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Bill passed for relocated offshore companies to operate overseas under VI law

- Continuity of Business Act 2017, formerly Financial Services (Special Circumstances) Act 2017, passed in HoA
Honourable Myron V. Walwyn, Minister for Education and Culture commended the Premier for job well done on the bills being brought to the members of the House of Assembly (HoA). Photo: VINO
Honourable Julian Fraser RA, Third District Representative noted that the bill was drafted late but is still thankful for it. Photo: VINO/File
Honourable Julian Fraser RA, Third District Representative noted that the bill was drafted late but is still thankful for it. Photo: VINO/File
WICKHAM'S CAY II, Tortola, VI - The bill entitled Continuity of Business Act 2017 was passed on November 16, 2017 during the continuation of the Eleventh Sitting of the Second Session of the Third House of Assembly of the Virgin Islands (VI) at Ritter House in Wickham's Cay II, Tortola.

Previously the Financial Services (Special Circumstances) Act 2017 but retitled to the Continuity of Business Act 2017, the bill will allow local financial service businesses to operate in other countries temporarily, while still operating in accordance with the laws of the Virgin Islands (VI).

The Act was created in light of the catastrophic hurricane that interrupted many businesses as well as those of financial services.

Government did not collapsed after hurricane Irma

Honourable Myron V. Walwyn (AL), Minister for Education and Culture, during his contribution to the House stated that he is in support of the bill, while commending the Premier for a job well done on the bills being brought before the House.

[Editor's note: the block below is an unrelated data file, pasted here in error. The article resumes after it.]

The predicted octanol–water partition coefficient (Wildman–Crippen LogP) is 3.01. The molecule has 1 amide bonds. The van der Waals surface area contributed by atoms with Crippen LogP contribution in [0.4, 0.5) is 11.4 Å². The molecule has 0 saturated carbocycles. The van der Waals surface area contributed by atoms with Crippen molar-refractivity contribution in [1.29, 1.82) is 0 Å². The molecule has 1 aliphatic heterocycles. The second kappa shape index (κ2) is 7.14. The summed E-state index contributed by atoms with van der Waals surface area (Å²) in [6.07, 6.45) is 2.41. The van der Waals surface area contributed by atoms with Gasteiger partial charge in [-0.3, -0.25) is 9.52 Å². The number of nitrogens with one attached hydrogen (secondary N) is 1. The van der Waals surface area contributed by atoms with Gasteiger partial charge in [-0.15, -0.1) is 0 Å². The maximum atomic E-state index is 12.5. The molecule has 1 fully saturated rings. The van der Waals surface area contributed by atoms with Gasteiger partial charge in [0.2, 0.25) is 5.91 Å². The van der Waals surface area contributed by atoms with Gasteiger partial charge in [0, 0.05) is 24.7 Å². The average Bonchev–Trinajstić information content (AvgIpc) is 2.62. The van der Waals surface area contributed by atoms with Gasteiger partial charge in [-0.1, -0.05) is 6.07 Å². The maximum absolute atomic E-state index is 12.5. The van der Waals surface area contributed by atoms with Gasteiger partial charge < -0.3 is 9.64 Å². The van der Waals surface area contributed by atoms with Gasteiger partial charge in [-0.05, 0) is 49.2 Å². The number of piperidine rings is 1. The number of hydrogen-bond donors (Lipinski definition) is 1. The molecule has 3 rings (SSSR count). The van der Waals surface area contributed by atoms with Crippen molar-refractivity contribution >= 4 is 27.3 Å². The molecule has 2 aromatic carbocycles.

"I'm in full support of this and I want to say that doing things to help the country is not just things you can see in terms of concrete but the other things that you do that you can't see physically," explained the Education Minister.

He continued, "Premier I want to congratulate you very much because all these bills that are here raising revenue for the country are coming from you and you get some blows sometimes but when its time to get praise you have to get it too."

The minister then mentioned to the House that persons were saying that the government collapsed after hurricane Irma, while noting that he, along with other ministers, was out on the road as soon as the hurricane was over to see if the people of the territory were alright.

"Thankful for bill but it was drafted late"- Hon Fraser

Meanwhile, Third District Representative, Honourable Julian Fraser RA expressed that he is " happy" that the members of government crafted the bill, adding that it was done too late but he's still thankful.

Hon Fraser told the members of the House that the bill is a good start but it is not exactly what he was hoping for.

He explained, "This particular bill is not catering to local businesses only, it has an international component to it but I think that it is revenue driven. Once that is the case, it won't be long before our local companies that we are now trying to capture will be in the same position that they are in right now."